July 2011

Manila Standard Today

There is something curious about the appointment of recently-retired Lt. Gen. Gaudencio Pangilinan as the new Bureau of Corrections chief. It was announced Thursday morning that Pangilinan would replace Ernesto Diokno, who had resigned in May over inmate former Governor Tony Leviste’s unauthorized trips outside the New Bilibid Prison in Muntinlupa.

Pangilinan took his oath as the new Corrections chief amid criticism of President Benigno Aquino III’s decision to appoint him. Deputy presidential spokesman Abigail Valte admitted that Pangilinan’s appointment papers were signed as early as July 19, three days before he retired as chief of the Armed Forces Northern Luzon Command. Apologizing to reporters, Valte, whose task it is to announce new appointees, said that events, particularly the President’s State-of-the-Nation Address, had overtaken what would have been an earlier announcement.

It turns out that the new Corrections chief, whose office is under the Justice Department, is one of the respondents in the P88-million plunder case filed by former military finance officer George Rabusa. According to Rabusa’s complaint, Pangilinan served as the “bagman” of the late Armed Forces chief Arturo Enrile in relation to the alleged illegal conversion of military funds.

Aside from having been stationed in the President’s province of Tarlac as Northern Luzon Command Chief, and supposedly being experienced in counter-intelligence—an expertise which the Palace must think as indispensable in detecting and addressing overt, glaring, and already much-publicized violations of law in prison—there must be something special about Pangilinan. So special, in fact, that presidential spokesman Edwin Lacierda felt the urge to turn against state witness Rabusa and his lawyers in defense of Mr. Aquino’s favored appointee. Pangilinan should not have been charged with plunder as the crime had been introduced into the country’s legal system in 1995, when he served as executive assistant to Enrile, Lacierda argued.

Of course, Lacierda would later correct himself. Republic Act 7080, or the Anti-Plunder Act of 1991, was signed into law by former President Corazon Aquino—the incumbent President’s mother, no less—in 1991.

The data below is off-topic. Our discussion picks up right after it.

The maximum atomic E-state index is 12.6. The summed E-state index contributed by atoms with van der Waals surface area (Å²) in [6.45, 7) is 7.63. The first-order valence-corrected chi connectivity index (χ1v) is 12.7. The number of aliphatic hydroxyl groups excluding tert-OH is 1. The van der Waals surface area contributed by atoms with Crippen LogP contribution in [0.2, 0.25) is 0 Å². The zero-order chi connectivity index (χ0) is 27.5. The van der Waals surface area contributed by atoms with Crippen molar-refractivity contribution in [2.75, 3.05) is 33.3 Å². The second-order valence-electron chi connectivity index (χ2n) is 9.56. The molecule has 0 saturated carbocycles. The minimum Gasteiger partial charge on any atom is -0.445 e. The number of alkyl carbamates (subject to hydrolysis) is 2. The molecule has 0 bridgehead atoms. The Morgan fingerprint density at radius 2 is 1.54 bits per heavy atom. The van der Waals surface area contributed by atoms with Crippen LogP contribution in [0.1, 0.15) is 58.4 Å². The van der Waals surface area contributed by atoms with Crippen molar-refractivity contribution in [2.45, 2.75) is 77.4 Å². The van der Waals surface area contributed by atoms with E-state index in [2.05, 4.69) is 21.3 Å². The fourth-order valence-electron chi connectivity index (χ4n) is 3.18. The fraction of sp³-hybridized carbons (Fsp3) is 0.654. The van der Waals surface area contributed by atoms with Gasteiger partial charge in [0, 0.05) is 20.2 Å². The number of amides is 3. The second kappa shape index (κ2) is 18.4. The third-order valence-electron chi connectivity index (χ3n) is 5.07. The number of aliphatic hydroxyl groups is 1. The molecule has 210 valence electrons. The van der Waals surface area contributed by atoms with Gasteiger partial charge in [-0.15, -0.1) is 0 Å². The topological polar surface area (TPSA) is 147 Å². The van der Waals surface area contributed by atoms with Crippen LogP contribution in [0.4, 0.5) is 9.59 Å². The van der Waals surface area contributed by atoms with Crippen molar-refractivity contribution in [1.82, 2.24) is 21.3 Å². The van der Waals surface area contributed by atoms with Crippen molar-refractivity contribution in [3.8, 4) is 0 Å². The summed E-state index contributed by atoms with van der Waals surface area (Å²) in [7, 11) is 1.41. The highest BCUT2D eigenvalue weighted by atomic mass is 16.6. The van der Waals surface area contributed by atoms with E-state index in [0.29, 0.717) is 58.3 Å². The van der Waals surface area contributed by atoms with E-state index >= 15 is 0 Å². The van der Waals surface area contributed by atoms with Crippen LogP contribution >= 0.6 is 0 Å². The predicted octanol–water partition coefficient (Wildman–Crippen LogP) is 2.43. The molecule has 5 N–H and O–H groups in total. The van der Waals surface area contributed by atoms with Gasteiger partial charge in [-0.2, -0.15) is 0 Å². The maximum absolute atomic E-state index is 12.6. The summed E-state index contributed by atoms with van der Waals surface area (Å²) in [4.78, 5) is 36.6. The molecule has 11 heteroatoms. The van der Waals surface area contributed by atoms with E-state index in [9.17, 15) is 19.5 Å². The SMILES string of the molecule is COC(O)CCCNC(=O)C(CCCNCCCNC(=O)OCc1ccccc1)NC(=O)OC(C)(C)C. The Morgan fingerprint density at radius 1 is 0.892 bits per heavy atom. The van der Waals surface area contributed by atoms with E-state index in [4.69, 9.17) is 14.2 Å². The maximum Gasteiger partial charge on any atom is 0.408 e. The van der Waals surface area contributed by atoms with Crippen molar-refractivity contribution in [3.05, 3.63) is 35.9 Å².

Of course, and as usual, the realization came just a tad too late. Already, the Palace was caught with its slip showing.

Announcing Pangilinan’s appointment before the President’s report to the nation would have invalidated the very principle on which his speech was premised. It would have made a mockery of his self-professed sincerity and dedication to corruption and belied as mere theatrics his loathing, personal and uncompromising, for corruption.

In itself, the expression of presidential preference for a person charged with high crime over so many who are not is foolish. To appoint someone to the very agency—the Justice Department—before which he stands accused is absurd. To argue legalities in favor of that appointee, flawed as the argument was, all the while speaking for the President and possibly affecting the outcome of the case, is insane.

The Palace says “innocent until proven guilty,” when what it truly means is “innocent until the President says otherwise.”


By Sara Soliven De Guzman
The Philippine Star

After the whole week’s celebration of the Philippine Star’s 25th Anniversary, it’s back to the grind. The big deal about this anniversary is that, the Philippine Star under the leadership of Miguel G. Belmonte (CEO & President) was able to sustain the paper’s success (even after the passing away of its founders: Betty Go-Belmonte, Max V. Soliven and Art Borjal). Miguel with his core team of editors, writers, circulation and advertising groups have elevated The Philippine Star into a media mogul! The VIP guest list proves it! The thick pages of the newspaper confirm it. The number of advertisers validates it. One very influential guest on that starry evening even commented, “This is not just a paper, it’s THE PAPER. It is very powerful, Sara, believe, me.”

The grand party at the Makati Shangri-La’s Rizal Ballroom last Thursday said it all. Almost 2,000 guests coming from all sectors (media, diplomatic corps, government, business, entertainment etc.) celebrated the big bang with high spirits having a friendly, family- oriented atmosphere. And this is what the Philippine Star is all about. Kudos! To all the hardworking and dedicated staff, here’s looking forward to a brighter STAR in the next decade.

* * *

GMA has always had her highs and lows. This medical problem of hers I am pretty sure has been there for quite sometime now. Well, for whatever reason or divine intervention it may be, in the heat of the moment, GMA was able to take a break from last week’s very stressful situation. She managed to ‘escape’ ( no matter how painful the process turned out to be) and momentarily shield herself from all the plunder cases filed against her: alleged misuse of P325 million in intelligence funds of the Philippine Charity Sweepstakes Office (PCSO), the renewed allegations involving her in rigging the 2004 presidential elections, alleged failure to remit the P72 million capital gains tax from the sale of the old Iloilo airport to property giant Megaworld, alleged diversion of P550 million belonging to the Overseas Workers Welfare Administration (OWWA) to Philhealth during the 2004 presidential campaign, the P432 million fertilizer fund scam, plus other cases that are still to be filed.